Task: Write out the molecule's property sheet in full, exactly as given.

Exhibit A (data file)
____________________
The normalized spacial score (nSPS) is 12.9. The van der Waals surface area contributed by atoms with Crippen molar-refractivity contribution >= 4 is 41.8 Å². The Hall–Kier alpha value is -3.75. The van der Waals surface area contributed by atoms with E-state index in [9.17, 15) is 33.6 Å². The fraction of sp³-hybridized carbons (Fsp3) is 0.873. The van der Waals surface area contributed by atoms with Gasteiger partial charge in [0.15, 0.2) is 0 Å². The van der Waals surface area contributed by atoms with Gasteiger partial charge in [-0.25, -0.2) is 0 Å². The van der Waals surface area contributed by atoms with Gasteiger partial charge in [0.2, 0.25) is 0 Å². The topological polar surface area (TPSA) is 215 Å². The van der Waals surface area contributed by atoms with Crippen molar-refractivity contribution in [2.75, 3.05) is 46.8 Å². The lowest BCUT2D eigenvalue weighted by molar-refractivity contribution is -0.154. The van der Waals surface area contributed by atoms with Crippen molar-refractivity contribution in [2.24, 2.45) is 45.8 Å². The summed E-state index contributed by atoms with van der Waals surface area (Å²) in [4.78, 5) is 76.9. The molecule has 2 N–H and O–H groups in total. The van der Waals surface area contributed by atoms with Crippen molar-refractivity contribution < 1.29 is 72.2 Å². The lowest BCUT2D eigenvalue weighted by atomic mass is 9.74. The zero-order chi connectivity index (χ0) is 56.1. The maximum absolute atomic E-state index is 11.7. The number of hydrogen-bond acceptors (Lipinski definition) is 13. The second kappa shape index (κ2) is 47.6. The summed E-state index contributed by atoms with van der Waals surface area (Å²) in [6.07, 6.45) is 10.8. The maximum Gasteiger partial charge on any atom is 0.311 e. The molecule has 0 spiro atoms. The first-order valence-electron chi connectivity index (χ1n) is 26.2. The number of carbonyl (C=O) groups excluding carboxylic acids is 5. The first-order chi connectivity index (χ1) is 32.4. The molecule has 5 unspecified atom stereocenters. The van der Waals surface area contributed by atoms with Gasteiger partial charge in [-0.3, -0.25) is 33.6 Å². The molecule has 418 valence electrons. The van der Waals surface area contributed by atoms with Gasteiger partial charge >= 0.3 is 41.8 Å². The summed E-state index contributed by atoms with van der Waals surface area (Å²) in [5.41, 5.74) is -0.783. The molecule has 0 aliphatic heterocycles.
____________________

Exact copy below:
The normalized spacial score (nSPS) is 12.9. The van der Waals surface area contributed by atoms with Crippen molar-refractivity contribution >= 4 is 41.8 Å². The Hall–Kier alpha value is -3.75. The van der Waals surface area contributed by atoms with E-state index in [9.17, 15) is 33.6 Å². The fraction of sp³-hybridized carbons (Fsp3) is 0.873. The van der Waals surface area contributed by atoms with Gasteiger partial charge in [0.15, 0.2) is 0 Å². The van der Waals surface area contributed by atoms with Gasteiger partial charge in [-0.25, -0.2) is 0 Å². The van der Waals surface area contributed by atoms with Gasteiger partial charge in [0.2, 0.25) is 0 Å². The topological polar surface area (TPSA) is 215 Å². The van der Waals surface area contributed by atoms with Crippen molar-refractivity contribution in [2.75, 3.05) is 46.8 Å². The lowest BCUT2D eigenvalue weighted by molar-refractivity contribution is -0.154. The van der Waals surface area contributed by atoms with Crippen molar-refractivity contribution in [2.24, 2.45) is 45.8 Å². The summed E-state index contributed by atoms with van der Waals surface area (Å²) in [4.78, 5) is 76.9. The molecule has 2 N–H and O–H groups in total. The van der Waals surface area contributed by atoms with Crippen molar-refractivity contribution < 1.29 is 72.2 Å². The lowest BCUT2D eigenvalue weighted by atomic mass is 9.74. The zero-order chi connectivity index (χ0) is 56.1. The maximum absolute atomic E-state index is 11.7. The number of hydrogen-bond acceptors (Lipinski definition) is 13. The second kappa shape index (κ2) is 47.6. The summed E-state index contributed by atoms with van der Waals surface area (Å²) in [6.07, 6.45) is 10.8. The maximum Gasteiger partial charge on any atom is 0.311 e. The molecule has 0 spiro atoms. The first-order valence-electron chi connectivity index (χ1n) is 26.2. The number of carbonyl (C=O) groups excluding carboxylic acids is 5. The first-order chi connectivity index (χ1) is 32.4. The molecule has 5 unspecified atom stereocenters. The van der Waals surface area contributed by atoms with Gasteiger partial charge in [-0.3, -0.25) is 33.6 Å². The molecule has 418 valence electrons. The van der Waals surface area contributed by atoms with Gasteiger partial charge >= 0.3 is 41.8 Å². The summed E-state index contributed by atoms with van der Waals surface area (Å²) in [5.41, 5.74) is -0.783. The molecule has 0 aliphatic heterocycles.